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Martin Tilley: Fielding client questions on the annual allowance

Martin Tilley

The threat of reductions to the current tax- relieved pension savings allowance and the fast approaching end of tax year mean many people’s thoughts will be turning to last-minute contributions. In relation to this, a common question from clients is: “What is my annual allowance?”. My reply is: “How long have you got?”

As we know, the annual allowance is a limit on the amount that can be contributed to your pension each year, while still receiving tax relief. Most people assume the headline annual allowance of £40,000 will apply to them but a number of factors influence this, most notably earnings and whether they have drawn benefits from a scheme already.

To start off, an individual’s tax relief on personal contributions is limited to their earnings in the tax year, so those with earnings below £40,000 will have a reduced contribution allowance, although everyone is entitled to a minimum of £3,600 per annum.

That is not to say their annual allowance is reduced, as, if they are employed, it is possible for their employer to make contributions which, when aggregated with those of the individual, can still be up to the standard £40,000 annual allowance.

Employer contributions should always be considered to ensure they fit within the “wholly and exclusively for the purposes of the business” rule. This prevents employers making unjustified contributions for certain individuals, where relief can be disallowed when there is an identifiable non-business purpose for the employer’s decision to make the contribution, or for the size of the contribution itself.

Significant changes came into force with effect from 6 April 2016 in determining what an individual’s maximum contributions could be. Taxable income includes all income an individual receives and all earnings, investment income and so on.

If an individual’s taxable income, after deducting gross personal contributions and adding any salary sacrifice arrangement, effective after 8 July 2015, is less than £110,000, then the new tapering restriction will not apply.

If this is not the case, then the employer’s contributions will be added to the taxable income and, if less than £150,000, the new tapering restriction will not apply.

If, however, an individual’s taxable income and employer’s contribution is in excess of £150,000, then the individual will be subject to the tapered annual allowance. This restriction has the effect of reducing the standard annual allowance by £1 for every £2 of income above the £150,000 set threshold. The taper has a maximum reduction amount of £30,000, meaning an individual’s annual allowance will not reduce below a minimum £10,000 level.

The problem with a pension contribution calculation that might involve the annual allowance is that an individual’s earnings cannot be accurately assessed until close to the end of the tax year, which makes pre-planning difficult.


Should an individual wish to make allowable contributions in excess of their annual allowance, they may do so using a carry-forward facility of unused allowances from up to three previous tax years. In order for carry forward to be allowed, the individual must have been a member of a registered pension scheme during the tax year from which the allowance is being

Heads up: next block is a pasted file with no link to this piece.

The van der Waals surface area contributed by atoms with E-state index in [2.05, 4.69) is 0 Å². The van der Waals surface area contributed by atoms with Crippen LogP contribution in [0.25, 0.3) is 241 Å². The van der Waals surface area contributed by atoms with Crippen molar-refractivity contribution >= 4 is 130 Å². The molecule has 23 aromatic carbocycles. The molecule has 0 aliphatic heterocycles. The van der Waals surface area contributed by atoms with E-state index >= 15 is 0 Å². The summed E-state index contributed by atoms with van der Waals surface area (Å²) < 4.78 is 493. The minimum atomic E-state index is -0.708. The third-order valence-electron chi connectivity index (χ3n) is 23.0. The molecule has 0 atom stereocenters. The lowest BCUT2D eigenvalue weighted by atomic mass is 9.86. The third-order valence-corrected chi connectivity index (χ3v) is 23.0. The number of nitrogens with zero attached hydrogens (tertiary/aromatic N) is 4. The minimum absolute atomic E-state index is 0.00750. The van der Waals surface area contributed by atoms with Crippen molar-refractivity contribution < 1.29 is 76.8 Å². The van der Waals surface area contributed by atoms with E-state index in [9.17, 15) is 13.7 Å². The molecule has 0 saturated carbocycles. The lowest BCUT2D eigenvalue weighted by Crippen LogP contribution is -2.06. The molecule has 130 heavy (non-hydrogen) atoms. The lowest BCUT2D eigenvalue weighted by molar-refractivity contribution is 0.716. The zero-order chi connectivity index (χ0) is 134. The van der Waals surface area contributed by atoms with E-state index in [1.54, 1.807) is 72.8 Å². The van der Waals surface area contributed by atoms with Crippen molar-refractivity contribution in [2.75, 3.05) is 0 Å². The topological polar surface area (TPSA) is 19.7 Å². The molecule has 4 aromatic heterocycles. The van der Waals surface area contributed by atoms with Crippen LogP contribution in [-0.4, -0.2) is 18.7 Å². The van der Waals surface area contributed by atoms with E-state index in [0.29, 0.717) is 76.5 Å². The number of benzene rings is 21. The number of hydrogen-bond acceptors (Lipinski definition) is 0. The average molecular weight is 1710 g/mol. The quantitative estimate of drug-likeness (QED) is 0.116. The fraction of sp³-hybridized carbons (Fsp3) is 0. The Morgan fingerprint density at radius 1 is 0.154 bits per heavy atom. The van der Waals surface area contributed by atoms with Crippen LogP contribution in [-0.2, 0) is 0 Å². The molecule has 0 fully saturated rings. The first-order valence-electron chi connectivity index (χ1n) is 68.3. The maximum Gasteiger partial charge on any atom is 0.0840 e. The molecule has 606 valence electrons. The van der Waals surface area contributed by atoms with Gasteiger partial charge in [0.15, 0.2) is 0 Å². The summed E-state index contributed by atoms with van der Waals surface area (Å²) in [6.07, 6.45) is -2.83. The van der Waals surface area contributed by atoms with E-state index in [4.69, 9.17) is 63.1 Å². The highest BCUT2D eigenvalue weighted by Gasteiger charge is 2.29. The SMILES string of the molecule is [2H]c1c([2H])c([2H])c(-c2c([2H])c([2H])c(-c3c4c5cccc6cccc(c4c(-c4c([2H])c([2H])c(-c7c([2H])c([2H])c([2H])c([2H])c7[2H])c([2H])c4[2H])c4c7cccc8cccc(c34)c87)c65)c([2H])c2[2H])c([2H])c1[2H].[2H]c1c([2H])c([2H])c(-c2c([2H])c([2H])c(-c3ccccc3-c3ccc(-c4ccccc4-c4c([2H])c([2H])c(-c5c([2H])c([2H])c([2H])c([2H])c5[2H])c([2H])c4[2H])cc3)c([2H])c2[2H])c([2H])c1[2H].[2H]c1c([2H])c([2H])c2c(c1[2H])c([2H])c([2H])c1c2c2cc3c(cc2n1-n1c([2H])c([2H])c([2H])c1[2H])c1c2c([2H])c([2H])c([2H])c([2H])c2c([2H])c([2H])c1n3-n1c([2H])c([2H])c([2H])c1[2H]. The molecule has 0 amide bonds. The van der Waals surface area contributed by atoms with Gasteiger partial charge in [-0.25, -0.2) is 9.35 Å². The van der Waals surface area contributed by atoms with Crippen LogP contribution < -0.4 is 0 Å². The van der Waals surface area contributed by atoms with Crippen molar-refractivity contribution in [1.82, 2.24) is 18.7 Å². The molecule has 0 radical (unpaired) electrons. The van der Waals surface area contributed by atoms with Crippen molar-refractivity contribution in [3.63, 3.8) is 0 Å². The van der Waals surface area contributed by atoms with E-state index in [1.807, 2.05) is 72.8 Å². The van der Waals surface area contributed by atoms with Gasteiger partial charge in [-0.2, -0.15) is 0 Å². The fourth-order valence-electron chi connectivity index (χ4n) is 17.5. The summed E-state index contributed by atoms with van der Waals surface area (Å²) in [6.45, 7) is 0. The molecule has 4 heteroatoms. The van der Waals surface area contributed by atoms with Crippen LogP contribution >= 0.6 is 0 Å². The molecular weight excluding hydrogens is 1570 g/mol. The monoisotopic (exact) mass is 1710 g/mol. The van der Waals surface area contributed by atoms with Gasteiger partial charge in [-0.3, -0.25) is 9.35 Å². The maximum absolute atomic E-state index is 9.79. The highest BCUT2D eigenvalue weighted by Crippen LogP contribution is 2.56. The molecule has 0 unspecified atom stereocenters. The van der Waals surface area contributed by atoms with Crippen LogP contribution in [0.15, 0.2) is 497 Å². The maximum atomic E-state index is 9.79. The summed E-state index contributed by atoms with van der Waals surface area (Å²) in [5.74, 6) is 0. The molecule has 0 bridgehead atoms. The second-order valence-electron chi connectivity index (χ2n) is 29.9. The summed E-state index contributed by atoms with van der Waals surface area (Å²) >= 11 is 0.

carried forward.

An individual’s annual allowance may also be restricted if they have drawn income benefits from a pension scheme. The money purchase annual allowance is currently £10,000 per annum, although in the Budget last week it was confirmed this will reduce from April to £4,000 per annum.

There are numerous trigger events for the MPAA, including:

  • Using uncrystallised fund pension lumps sums
  • Drawing of income after designation of funds to flexi-access drawdown
  • Drawing in excess of the permitted maximum “capped drawdown”
  • Use of scheme pension in schemes where membership is under 12
  • Transfer from pre-2015 flexible drawdown.

The drawing of a tax-free lump sum in isolation will not trigger the MPAA, nor will the drawing of benefits under the “small pots” rules. Small pots (deemed as up to £10,000) allow benefits to be drawn from up to three non-occupational money purchase funds (unlimited number for occupational schemes) in the manner of 25 per cent as a tax free sum and the balance as taxable income in the same manner as an UFPLS.

Drawing benefits outside the flexibility regime, such as fixed annuities or through a scheme pension from a large scheme, will also not trigger the MPAA. Unlike the standard annual allowance, unused MPAA cannot be carried forward into future tax years.

If the client is a member of a defined benefit scheme, it is necessary for the scheme to calculate the value of any benefit increase within that scheme, which will also be subject to the annual allowance. It is worth remembering contributions paid in excess of the annual allowance are taxable at the individual’s marginal rate.

Martin Tilley is director of technical services at Dentons Pension Management



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There are 2 comments at the moment, we would love to hear your opinion too.

  1. Hi Martin,
    If someone in a DB scheme goes over the annual allowance and has used all previous year’s allowances how is the tax charged & what happens if the scheme agrees to pay that tax?

  2. The excess is chargeable at their highest marginal income tax rate. They can only opt for ‘scheme pays’ if the charge is in excess of £2,000 (and other conditions are met). The scheme accounts for this by reduction in benefits of the member.

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